My First Goose Egg!

(Broadcast 10/25/2013)

Raising chickens has been full of milestones. There’s the excitement of the day I brought them home, the relief of finishing the coop (and the worry of their first night sleeping in it), and the thrill of the first egg. Not all milestones are happy ones, though. There was my first sick chicken, which now looks more like it should be counted as my first chicken to have a stroke. There was my first run in with the horrors of vent gleet, and as a result, my first time standing in the yard blow drying a chicken. I suppose if you think about it enough, anything can be a milestone. I happen to like thinking about it.


When the chickens first started laying eggs, it was December, and you’re probably aware of the fact that December has pretty short days. The amount of light chickens get has a direct influence on how many eggs they lay. Or that’s what I was led to believe. As soon as they all started laying, it was half a dozen eggs a day for a good long time, darkness be damned. We weren’t prepared for such an ovoid onslaught, but it was cool to be finally getting eggs, and nice to see the chickens all pitching in. The fact that they were really sticking it to the darkness tickled me as well. I like the underdog, or perhaps in this case, the underchicken.


Underchicken, of Saturday morning cartoon fame.

As time went on, the six-eggs-a-day rule seemed to be getting more relaxed. If a chicken isn’t feeling well, they won’t lay, and it’s even pretty normal to not lay an egg every day. Sometimes, the eggs would be there, but would be one of those creepy “rubber eggs” I’ve talked about. There are a lot of factors involved in egg production, and it’s unrealistic to think they’d operate at maximum capacity forever, or even for very long.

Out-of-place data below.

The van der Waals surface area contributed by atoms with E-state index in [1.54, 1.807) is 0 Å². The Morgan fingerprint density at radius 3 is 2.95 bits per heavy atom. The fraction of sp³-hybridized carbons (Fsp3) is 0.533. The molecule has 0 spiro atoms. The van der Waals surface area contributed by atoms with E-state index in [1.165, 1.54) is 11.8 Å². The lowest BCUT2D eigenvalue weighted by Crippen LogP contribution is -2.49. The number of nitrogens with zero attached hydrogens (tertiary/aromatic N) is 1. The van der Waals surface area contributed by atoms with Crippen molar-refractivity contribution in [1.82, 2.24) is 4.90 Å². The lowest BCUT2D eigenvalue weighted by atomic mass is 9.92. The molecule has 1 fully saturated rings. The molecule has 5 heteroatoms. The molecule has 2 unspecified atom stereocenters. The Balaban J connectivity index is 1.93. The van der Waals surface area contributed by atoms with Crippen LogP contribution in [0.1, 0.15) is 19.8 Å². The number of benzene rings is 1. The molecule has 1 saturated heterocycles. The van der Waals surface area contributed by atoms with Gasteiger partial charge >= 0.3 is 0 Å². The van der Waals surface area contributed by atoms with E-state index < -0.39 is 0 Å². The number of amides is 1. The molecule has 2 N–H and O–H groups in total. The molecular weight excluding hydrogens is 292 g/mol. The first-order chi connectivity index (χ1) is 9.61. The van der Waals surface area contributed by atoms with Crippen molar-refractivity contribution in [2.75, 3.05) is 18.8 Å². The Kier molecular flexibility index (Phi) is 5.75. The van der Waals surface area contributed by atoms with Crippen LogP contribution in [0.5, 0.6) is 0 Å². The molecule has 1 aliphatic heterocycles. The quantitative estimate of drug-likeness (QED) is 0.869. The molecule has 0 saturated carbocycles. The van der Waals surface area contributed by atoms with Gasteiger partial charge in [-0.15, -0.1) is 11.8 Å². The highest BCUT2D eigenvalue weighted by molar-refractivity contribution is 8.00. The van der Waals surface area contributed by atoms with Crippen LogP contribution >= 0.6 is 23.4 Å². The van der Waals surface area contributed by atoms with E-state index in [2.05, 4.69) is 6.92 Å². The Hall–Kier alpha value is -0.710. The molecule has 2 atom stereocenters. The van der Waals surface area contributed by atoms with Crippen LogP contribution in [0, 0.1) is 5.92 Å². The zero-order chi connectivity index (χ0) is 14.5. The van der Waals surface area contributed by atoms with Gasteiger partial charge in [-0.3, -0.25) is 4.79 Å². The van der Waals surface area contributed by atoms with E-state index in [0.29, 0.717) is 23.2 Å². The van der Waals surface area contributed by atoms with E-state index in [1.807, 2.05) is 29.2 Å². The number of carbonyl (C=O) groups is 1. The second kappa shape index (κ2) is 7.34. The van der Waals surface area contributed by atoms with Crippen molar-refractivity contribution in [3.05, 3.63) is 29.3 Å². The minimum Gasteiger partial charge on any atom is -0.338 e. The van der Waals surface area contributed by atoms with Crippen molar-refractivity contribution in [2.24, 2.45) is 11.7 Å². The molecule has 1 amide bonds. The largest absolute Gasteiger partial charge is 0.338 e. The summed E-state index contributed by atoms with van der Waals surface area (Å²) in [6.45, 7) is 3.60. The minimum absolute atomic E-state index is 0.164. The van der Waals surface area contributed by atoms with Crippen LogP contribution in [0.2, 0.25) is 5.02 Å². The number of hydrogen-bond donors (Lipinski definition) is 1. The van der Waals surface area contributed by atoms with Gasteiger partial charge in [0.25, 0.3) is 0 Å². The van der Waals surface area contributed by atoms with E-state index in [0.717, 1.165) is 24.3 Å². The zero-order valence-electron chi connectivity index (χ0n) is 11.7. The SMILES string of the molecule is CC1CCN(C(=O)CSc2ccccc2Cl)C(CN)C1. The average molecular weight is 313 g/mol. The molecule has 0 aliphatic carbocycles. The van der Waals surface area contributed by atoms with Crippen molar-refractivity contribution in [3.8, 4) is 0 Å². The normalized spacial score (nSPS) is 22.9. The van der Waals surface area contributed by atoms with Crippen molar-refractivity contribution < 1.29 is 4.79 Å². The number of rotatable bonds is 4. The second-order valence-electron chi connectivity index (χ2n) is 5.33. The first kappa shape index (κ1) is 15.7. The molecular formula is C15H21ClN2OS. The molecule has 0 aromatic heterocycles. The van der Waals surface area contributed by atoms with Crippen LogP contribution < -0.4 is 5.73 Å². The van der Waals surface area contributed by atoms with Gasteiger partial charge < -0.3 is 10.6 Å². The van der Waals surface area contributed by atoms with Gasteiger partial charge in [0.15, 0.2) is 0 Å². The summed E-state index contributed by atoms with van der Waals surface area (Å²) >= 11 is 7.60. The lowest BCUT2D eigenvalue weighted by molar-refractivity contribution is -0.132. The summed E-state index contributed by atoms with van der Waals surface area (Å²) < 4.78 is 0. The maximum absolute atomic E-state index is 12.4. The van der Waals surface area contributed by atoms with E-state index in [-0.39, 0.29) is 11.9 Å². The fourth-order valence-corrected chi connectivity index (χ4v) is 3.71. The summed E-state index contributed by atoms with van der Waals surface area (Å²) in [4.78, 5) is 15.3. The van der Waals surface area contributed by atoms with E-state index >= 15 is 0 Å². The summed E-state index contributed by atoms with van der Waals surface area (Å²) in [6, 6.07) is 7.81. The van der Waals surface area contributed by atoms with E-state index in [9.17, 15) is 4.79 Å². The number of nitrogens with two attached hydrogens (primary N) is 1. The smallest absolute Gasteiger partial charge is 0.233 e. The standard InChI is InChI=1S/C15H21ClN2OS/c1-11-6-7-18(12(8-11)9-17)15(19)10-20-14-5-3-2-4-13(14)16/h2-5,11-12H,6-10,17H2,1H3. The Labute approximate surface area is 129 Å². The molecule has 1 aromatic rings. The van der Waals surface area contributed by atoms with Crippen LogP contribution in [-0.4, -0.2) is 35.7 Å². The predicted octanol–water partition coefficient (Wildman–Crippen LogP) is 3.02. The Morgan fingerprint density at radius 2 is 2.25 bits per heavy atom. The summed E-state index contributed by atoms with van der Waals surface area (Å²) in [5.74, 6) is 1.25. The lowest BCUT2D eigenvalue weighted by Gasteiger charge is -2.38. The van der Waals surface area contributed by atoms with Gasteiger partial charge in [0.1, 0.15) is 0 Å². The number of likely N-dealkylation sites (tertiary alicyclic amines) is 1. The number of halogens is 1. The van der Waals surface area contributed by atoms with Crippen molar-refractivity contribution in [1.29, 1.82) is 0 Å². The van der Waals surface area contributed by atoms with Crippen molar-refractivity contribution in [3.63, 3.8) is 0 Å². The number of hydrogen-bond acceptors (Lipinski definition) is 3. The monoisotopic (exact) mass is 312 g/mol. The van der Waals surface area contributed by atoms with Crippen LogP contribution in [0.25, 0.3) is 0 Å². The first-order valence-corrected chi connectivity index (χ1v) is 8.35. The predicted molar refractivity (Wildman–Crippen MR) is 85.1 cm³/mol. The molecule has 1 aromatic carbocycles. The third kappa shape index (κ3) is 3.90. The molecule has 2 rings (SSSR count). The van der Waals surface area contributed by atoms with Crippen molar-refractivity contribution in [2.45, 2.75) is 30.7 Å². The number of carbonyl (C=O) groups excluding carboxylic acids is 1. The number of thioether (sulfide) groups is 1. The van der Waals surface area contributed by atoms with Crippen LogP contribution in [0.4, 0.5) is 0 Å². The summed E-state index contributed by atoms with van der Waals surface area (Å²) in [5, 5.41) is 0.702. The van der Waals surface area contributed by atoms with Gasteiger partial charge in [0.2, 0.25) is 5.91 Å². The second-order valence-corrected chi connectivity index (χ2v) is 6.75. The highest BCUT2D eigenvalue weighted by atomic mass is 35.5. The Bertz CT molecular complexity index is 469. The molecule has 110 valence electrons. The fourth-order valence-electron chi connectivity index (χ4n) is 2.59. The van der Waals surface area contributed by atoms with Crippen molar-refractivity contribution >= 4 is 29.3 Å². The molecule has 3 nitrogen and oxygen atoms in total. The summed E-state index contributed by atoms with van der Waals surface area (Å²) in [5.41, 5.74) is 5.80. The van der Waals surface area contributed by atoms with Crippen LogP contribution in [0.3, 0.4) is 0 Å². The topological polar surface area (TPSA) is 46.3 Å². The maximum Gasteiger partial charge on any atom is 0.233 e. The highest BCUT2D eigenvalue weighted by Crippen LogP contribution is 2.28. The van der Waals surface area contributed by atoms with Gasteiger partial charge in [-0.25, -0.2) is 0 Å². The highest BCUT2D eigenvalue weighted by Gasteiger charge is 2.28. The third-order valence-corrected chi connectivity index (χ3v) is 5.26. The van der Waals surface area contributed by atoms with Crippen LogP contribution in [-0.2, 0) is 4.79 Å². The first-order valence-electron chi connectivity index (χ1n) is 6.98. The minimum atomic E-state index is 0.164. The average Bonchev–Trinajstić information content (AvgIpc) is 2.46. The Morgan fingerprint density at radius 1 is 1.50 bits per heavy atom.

egg factory

Summer came around, and some days we’d get three eggs, some days more. Some days they’d lay them in the nesting buckets, sometimes next to them, and in the last few weeks they’d taken to laying them on the far side of the roost, which is very difficult for me to reach. I know when I’m being screwed with, but everyone likes sticking it to the Man, and I suppose I’m the Man in this scenario. I put a plastic easter egg in one of the nesting buckets, and they eventually got the hint. And the number of eggs we got continued to fluctuate. The vent gleet episode took one chicken out of production for a while, so I knew we wouldn’t be hitting six then. The only one I can reliably even keep a tally on is Boss Chicken, since she’s in her own coop (or rabbit hutch, really) due to her handicap. She seems to be easing into an every other day routine, but again, not always. There’s fluctuation, but always eggs somewhere.

egg journal

I keep a journal of how many eggs each day.

So the other day when I went to check the eggs and Boss Chicken didn’t have one, I figured it was one of her days off. Then I opened the coop, and there were none in the buckets. I felt around in the shavings, since they sometimes like to bury them, but still nothing. So then I climbed into the coop to check the far side of the roost. Nothing. Nada. Zilch. Zero. It appeared everyone had taken the day off. It was close to Columbus Day weekend, so maybe they felt it was a state chicken holiday or something. The only thing I do know is that the only egg I got that day was a big goose egg.

goose egg

Listen to the goose.

I was initially a little worried that maybe their egg laying days were behind them, but they’re only a little over a year old, not even a year and half. They’ve got more time. I think the erraticness of their laying schedules was bound to align eventually, and there we were. The next day, we got more eggs. Next summer I may need to start thinking about what’s going to happen to our egg supply, but we should be good through the winter. That’s not to say I’m not going to start obsessively hoarding the eggs, but you might as well hoard them while you know they’re still coming, right? Right?


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